3rd Gen Ram Tech2002-2008 Rams: This section is for TECHNICAL discussions only, that involve the 2002 through 2008 Rams Rams. For any non-tech discussions, please direct your attention to the "General discussion/NON-tech" sub sections.
Do not run E85 in a vehicle not designated as being able to run E85. Ethanol is a very corrosive alcohol and in that heavy a dosage will eat up all kinds of things on you.
Besides, 99% of people with E85 vehicles run E10 anyway, it's cheaper yes, but fuel economy is so poor with E85 that it's actually cheaper to run E10 (or especially ethanol free gas).
Even our beloved government which doesn't always tell us the 100% truth, acknowledges a 25% fuel economy loss when running E85. Real numbers are often more like 33-40%...
The flex fuel vehicles have a special fuel sensor that tells the computer what mixture of fuel is flowing to the injectors so the mapping tables can be shifted. E-85 does need to be enriched between 23% & 27%. E-85 really isn't E-85 all the time. During the cool winter months it is E-70.
I beleive that you will not be able to convert your non-flex fuel system to a flex fuel system easily or cheaply. It would be better to just find one of the factory built versions to play with this option.
I have a friend who has a Ford 1/2 ton truck with this option and rode around with him yesterday and couldn't tell the difference in performance. The difference was he paid 3.25 per gal for the E-85 instead of 3.79 per gal for 87 octane fuel. This had a savings of 54 cents but it really wasn't a savings at all. He was claiming that his fuel mileage only dropped 2 to 3 mpg. 17 mpg to 14 mpg is about a 18% reduction. That means the cost of the fuel would have to be 3.11 per gal to break even. Normal fuel enrichment should be at lest 23% but the computer can add a bit of ignition advance so the milage hit was 18% instad of 23%.
The amount of energy used to create E-85 vs. the amount of energy we get burning it just doesn't make sense. If we look at the cost of 91 octane fuel it starts to make more sense. If we look at E-85 compaired to Race fuel the math now starts to make more sense. We can run 14.5:1 compression and make some great power at less money than racing fuel.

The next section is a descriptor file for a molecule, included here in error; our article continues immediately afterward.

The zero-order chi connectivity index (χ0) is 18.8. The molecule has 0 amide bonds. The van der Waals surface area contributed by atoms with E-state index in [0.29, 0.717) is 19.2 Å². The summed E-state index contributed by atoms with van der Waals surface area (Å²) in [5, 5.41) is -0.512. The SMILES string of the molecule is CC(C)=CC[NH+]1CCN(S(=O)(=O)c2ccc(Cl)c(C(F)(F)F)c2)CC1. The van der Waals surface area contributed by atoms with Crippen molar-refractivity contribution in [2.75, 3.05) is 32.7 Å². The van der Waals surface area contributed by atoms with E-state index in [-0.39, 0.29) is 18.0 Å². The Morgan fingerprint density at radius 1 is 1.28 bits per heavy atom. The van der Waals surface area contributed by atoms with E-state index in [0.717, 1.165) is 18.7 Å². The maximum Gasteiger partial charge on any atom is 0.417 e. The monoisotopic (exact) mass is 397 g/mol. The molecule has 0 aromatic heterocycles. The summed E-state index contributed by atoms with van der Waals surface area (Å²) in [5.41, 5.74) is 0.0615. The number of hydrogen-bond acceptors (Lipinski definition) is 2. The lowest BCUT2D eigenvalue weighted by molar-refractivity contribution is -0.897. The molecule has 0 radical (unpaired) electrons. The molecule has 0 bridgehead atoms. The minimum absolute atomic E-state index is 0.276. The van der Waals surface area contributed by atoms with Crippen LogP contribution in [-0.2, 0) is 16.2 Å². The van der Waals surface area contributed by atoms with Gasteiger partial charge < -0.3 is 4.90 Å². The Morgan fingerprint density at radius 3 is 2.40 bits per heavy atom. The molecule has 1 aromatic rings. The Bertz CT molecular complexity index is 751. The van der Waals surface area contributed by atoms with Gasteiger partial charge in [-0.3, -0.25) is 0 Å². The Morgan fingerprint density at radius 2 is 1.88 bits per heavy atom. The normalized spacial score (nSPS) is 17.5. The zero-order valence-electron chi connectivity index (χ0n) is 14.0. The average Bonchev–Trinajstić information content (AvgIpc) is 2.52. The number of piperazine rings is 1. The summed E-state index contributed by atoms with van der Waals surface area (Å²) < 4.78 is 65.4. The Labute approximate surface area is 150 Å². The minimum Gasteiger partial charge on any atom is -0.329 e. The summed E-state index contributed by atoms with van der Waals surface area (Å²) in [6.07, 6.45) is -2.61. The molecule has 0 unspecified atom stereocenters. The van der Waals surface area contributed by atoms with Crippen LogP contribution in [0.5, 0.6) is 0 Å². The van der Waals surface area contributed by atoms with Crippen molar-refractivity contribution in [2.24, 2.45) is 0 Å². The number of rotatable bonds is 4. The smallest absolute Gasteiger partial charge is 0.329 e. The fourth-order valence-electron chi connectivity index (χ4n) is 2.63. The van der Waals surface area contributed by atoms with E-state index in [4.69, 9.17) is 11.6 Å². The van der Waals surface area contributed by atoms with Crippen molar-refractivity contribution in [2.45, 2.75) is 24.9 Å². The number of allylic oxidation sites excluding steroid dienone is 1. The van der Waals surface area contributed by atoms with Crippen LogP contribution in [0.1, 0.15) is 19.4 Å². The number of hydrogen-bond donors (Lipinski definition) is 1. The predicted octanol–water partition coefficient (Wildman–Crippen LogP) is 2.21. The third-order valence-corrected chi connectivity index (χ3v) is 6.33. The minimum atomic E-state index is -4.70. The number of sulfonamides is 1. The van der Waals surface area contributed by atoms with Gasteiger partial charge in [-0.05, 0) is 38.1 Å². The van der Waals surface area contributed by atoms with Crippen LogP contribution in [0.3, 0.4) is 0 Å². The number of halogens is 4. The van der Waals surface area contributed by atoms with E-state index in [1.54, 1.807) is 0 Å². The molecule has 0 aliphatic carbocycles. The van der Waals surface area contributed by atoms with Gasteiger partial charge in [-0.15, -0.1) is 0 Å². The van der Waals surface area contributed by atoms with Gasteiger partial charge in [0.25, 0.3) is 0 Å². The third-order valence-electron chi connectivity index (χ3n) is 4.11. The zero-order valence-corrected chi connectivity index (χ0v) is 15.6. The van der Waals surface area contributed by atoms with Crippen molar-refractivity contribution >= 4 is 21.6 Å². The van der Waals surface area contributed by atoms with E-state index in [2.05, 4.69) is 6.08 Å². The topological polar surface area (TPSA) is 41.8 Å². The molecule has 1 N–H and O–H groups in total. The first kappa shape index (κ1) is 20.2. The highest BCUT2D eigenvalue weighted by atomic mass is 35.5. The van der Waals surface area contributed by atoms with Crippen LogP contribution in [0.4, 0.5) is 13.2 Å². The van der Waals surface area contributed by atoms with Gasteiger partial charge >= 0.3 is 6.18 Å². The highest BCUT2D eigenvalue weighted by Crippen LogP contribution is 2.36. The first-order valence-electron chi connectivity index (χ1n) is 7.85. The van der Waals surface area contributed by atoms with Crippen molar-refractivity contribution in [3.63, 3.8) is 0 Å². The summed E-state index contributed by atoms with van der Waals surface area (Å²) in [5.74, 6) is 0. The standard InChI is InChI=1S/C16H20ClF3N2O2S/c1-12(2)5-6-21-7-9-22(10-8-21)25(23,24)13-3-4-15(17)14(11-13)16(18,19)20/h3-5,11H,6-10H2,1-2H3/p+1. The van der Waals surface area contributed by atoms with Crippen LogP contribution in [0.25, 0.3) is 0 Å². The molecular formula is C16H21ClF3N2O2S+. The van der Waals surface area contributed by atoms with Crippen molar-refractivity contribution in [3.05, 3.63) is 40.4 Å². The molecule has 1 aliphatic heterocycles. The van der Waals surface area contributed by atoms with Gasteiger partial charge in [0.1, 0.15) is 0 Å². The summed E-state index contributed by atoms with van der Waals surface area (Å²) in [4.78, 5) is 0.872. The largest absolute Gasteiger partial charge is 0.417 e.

Here in Phoenix it is still hard to find gas stations with E-85. You have to know were all the stations are and plan things better if you really want to use it.
The Pimentel study counted the energy required in every step along the process to make ethanol. transport, seeding, growing (I don't know the last time any of you had to pay for the energy of the sun while plants are growing...), irrigation, reaping, etc. While his comparison did not count to the same detail all of the steps required for other energy types. If you counted what is required for other types of energy to that detail there was no other form of energy that passed his criteria, either.
The flex fuel vehicles have a special fuel sensor that tells the computer what mixture of fuel is flowing to the injectors so the mapping tables can be shifted.
Are you sure? The very first flex fuel vehicles (FFV) from Ford in the late 70s, early 80s that were done for the State of California had optical fuel type sensors, but all more modern FFV use the O2 sensor to regulate fuel flow. Though, I think you have to have larger injectors when you run alcohol (not completely sure about that) I am not certain you have to have a sensor to determine fuel type.
Inside your fuel door should be a sticker, it tells you if you can run E85 or not. There's a whole section in your owners manual that tells you about using E85 and what to do if you do. If you dont have an owners manual go to the RAM website, you can still download one for a 2004 for free!
If you have your window sticker or build sheet check the sales code for your engine, Both 4.7's for 2004 are "Magnum" engines. Sale code EVA is the gas only engine, EVD is the flex fuel/E85 compatible engine.
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Last edited by Fleet Guy; 03-08-2012 at 10:56 AM..